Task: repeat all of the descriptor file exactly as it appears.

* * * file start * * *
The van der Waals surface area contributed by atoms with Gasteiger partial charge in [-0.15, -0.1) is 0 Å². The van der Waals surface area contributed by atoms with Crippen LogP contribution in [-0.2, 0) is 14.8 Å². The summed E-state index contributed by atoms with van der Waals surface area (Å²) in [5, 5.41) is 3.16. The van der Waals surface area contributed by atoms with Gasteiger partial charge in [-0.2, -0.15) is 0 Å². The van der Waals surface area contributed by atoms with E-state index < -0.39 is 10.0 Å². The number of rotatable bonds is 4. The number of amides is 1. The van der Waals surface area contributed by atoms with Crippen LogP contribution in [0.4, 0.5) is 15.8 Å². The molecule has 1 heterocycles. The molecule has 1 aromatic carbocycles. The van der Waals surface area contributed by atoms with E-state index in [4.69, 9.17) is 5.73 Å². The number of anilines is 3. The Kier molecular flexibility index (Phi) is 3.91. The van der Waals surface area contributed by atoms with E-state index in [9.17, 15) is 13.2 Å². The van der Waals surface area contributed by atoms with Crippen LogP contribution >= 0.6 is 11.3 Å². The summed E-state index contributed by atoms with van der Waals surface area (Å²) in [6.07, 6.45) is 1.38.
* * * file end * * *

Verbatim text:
The van der Waals surface area contributed by atoms with Gasteiger partial charge in [-0.15, -0.1) is 0 Å². The van der Waals surface area contributed by atoms with Crippen LogP contribution in [-0.2, 0) is 14.8 Å². The summed E-state index contributed by atoms with van der Waals surface area (Å²) in [5, 5.41) is 3.16. The van der Waals surface area contributed by atoms with Gasteiger partial charge in [-0.2, -0.15) is 0 Å². The van der Waals surface area contributed by atoms with E-state index < -0.39 is 10.0 Å². The number of rotatable bonds is 4. The number of amides is 1. The van der Waals surface area contributed by atoms with Crippen LogP contribution in [0.4, 0.5) is 15.8 Å². The molecule has 1 heterocycles. The molecule has 1 aromatic carbocycles. The van der Waals surface area contributed by atoms with E-state index in [4.69, 9.17) is 5.73 Å². The number of anilines is 3. The Kier molecular flexibility index (Phi) is 3.91. The van der Waals surface area contributed by atoms with E-state index in [9.17, 15) is 13.2 Å². The van der Waals surface area contributed by atoms with Crippen LogP contribution >= 0.6 is 11.3 Å². The summed E-state index contributed by atoms with van der Waals surface area (Å²) in [6.07, 6.45) is 1.38.